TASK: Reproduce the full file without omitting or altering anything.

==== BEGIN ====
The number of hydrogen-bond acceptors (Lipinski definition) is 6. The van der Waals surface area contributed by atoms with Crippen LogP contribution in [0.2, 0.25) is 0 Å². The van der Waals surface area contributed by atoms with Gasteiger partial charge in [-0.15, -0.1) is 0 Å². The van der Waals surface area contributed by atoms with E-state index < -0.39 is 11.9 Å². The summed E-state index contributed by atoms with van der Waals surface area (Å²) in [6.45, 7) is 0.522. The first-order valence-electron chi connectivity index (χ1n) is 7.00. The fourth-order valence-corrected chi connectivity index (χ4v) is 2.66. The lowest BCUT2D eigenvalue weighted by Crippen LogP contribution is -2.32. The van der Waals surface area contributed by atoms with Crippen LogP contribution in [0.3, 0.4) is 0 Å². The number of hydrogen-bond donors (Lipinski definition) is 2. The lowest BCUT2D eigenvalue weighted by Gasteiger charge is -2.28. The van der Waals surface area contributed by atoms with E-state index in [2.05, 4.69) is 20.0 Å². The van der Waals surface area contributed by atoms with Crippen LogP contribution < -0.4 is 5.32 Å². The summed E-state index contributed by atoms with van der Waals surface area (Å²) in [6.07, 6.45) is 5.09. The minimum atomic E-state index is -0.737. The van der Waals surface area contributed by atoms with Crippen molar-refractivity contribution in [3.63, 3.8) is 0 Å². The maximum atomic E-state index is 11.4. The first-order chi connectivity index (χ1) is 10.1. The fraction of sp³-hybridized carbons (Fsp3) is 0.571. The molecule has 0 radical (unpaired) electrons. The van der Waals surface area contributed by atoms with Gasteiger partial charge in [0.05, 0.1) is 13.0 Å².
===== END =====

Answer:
The number of hydrogen-bond acceptors (Lipinski definition) is 6. The van der Waals surface area contributed by atoms with Crippen LogP contribution in [0.2, 0.25) is 0 Å². The van der Waals surface area contributed by atoms with Gasteiger partial charge in [-0.15, -0.1) is 0 Å². The van der Waals surface area contributed by atoms with E-state index < -0.39 is 11.9 Å². The summed E-state index contributed by atoms with van der Waals surface area (Å²) in [6.45, 7) is 0.522. The first-order valence-electron chi connectivity index (χ1n) is 7.00. The fourth-order valence-corrected chi connectivity index (χ4v) is 2.66. The lowest BCUT2D eigenvalue weighted by Crippen LogP contribution is -2.32. The van der Waals surface area contributed by atoms with Crippen LogP contribution in [0.3, 0.4) is 0 Å². The number of hydrogen-bond donors (Lipinski definition) is 2. The lowest BCUT2D eigenvalue weighted by Gasteiger charge is -2.28. The van der Waals surface area contributed by atoms with E-state index in [2.05, 4.69) is 20.0 Å². The van der Waals surface area contributed by atoms with Crippen LogP contribution < -0.4 is 5.32 Å². The summed E-state index contributed by atoms with van der Waals surface area (Å²) in [6.07, 6.45) is 5.09. The minimum atomic E-state index is -0.737. The van der Waals surface area contributed by atoms with Crippen molar-refractivity contribution in [3.63, 3.8) is 0 Å². The maximum atomic E-state index is 11.4. The first-order chi connectivity index (χ1) is 10.1. The fraction of sp³-hybridized carbons (Fsp3) is 0.571. The molecule has 0 radical (unpaired) electrons. The van der Waals surface area contributed by atoms with Gasteiger partial charge in [0.05, 0.1) is 13.0 Å².